Separating can be an extremely difficult time for many, particularly where there are children involved. We are here to help you to negotiate arrangements for the ongoing care and support of your child or children. Let’s start at the…start. In this article you will find a breakdown of some of the legal terminology and key concepts around parenting. We will also break down a few myths!

Sadly, family violence often increases after emergency and natural disasters. Based on these experiences, we can anticipate that incidences of family violence will also increase during the outbreak of Covid-19. This is due to isolation, stress, financial insecurity, housing insecurity and periods of quarantine together. However, family violence is never ok, no matter the circumstances or the situation.

The question of child support or child maintenance is one that the Umbrella team deal with on a regular basis.  There’s no doubt that separation and divorce is tough, particularly where children are involved.  Understandably, the welfare of children is usually top of mind for most parents and that includes ensuring establishing financial arrangements that are fair for all parties.  The advice of professionals who specialise in collaborative law and child support arrangements is invaluable at this time.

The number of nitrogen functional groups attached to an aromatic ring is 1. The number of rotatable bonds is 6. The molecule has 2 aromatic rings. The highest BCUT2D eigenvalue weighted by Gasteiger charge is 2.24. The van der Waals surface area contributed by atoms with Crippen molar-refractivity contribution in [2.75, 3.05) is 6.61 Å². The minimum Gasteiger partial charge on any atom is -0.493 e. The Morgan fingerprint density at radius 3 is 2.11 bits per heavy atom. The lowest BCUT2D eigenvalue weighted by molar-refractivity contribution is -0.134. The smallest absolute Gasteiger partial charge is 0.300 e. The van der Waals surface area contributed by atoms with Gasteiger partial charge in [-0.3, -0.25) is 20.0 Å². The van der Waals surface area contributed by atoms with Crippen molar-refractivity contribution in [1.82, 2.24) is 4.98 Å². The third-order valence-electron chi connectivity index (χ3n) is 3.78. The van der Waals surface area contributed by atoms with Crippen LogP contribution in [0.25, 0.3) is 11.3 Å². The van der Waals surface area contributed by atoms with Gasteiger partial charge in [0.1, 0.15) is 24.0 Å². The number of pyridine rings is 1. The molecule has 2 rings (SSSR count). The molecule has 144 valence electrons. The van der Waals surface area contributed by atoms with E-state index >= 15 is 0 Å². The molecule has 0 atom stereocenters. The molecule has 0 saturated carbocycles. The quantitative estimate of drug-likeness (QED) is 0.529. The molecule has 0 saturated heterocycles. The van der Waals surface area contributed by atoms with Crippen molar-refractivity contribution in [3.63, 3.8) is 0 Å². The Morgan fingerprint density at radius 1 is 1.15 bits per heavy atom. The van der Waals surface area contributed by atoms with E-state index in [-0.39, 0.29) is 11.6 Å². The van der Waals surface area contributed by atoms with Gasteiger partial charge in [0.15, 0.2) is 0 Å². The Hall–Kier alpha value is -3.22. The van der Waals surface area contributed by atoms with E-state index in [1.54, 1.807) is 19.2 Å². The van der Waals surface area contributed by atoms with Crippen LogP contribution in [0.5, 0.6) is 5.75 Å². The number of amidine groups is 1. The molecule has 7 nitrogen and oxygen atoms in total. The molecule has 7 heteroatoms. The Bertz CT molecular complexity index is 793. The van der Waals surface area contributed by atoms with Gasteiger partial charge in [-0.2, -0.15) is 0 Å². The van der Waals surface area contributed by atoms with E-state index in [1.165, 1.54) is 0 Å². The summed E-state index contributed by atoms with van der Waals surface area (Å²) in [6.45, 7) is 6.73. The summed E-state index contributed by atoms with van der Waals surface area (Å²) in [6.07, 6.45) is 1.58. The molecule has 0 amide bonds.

For many of us, the term ‘Prenuptial Agreement‘ brings to mind celebrity marriages and divorces. In Australia, we use the term ‘Binding Financial Agreement’ and it should be noted that they are not just for the rich and famous.  A Binding Financial Agreement is legally enforceable and if you have assets that you wish to protect in the case of relationship breakdown, you may wish to consider making one.

When Australians voted to legalise same sex marriage, the definition of marriage under the Marriage Amendment (Definitions and Religious Freedoms) Act 2017, was redefined to read “the union of two people to the exclusion of all others, voluntarily entered into for life”.  After many years of debate on 9 December 2017 , 61.6% of Australians voted to become the 25th country in the world to allow two people to marry with no definition or discrimination being applied on the basis of gender or sexuality.